Speaking as IACFO I referred to WHO's mention of the Scaling Up Nutrition (SUN) initiative and IBFAN concerns about the relationship with businesses via the partnership approach promoted by SUN. Noting that many governments are doing excellent work on this, since this Codex session is to looking at the issue of malnourished children and market led approaches to malnourishment, the meeting was asked to look at the IBFAN paper, particularly since the WHA resolution this year warned against conflicts of interest I called for countries to lensure that they are in the driving seat when it comes to determining these policies. It could be so easy for these approaches to harm children when the objective of the businesses is to increase their market in these countries. Until SUN sorts the problem out about partnerships with businesses it poses a problems for both WHO and FAO - who we look to and really respect for keeping public health foremost.
There are three items on the agenda relating to infant feeding:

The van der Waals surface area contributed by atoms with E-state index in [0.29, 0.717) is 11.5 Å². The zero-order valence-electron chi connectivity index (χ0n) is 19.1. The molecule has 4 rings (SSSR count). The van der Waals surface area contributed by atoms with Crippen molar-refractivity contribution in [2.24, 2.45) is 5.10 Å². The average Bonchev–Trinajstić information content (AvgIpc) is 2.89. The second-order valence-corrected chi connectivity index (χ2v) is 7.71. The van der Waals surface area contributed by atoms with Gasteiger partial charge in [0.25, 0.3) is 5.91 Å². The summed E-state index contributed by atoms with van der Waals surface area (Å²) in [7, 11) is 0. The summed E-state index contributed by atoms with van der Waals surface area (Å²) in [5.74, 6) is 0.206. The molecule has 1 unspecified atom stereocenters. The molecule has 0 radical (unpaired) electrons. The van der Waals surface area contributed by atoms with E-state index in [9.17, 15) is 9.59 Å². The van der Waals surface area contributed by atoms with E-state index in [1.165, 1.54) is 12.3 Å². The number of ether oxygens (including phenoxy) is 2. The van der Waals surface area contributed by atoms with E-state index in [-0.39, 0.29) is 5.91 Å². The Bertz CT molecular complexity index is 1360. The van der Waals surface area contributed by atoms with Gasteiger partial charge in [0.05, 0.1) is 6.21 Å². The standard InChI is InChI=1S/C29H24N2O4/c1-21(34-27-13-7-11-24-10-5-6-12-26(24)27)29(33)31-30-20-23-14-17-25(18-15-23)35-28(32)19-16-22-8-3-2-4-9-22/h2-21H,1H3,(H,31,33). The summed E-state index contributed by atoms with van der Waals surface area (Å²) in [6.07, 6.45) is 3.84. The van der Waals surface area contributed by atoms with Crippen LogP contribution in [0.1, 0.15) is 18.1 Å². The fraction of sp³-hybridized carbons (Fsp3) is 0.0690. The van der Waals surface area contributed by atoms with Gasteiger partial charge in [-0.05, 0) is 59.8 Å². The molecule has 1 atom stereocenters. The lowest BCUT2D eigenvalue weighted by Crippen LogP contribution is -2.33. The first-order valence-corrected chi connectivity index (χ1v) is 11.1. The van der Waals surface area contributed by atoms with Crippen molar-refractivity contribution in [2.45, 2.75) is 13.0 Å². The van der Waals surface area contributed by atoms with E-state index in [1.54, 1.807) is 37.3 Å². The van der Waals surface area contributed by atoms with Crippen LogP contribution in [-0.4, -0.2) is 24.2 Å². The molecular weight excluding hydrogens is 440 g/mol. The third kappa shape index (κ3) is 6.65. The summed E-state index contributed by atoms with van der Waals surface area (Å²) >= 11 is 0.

Item 3 Draft Revision of the Guidelines on Formulated Supplementary Foods for Older Infants and Young Children (CAC/GL 8-1991) at Step 7
Comments so far on Guidelines on Formulated Supplementary Foods - Including IBFAN, IACFO and GAIN
The Guidelines were moved to Step 8 on the first day of this session (Monday 3rd) after slight improvements. IBFAN has bee calling for them to be included into a new over-arching standard covering all complementary foods for older infants and young children with a new name (dropping the misleading name 'cereal-based'). The high sugar levels could be fixed, and Codex could ensure that ALL the products are of high quality, as safe as possible and covered by the International Code and Resolutions - with no promotional claims.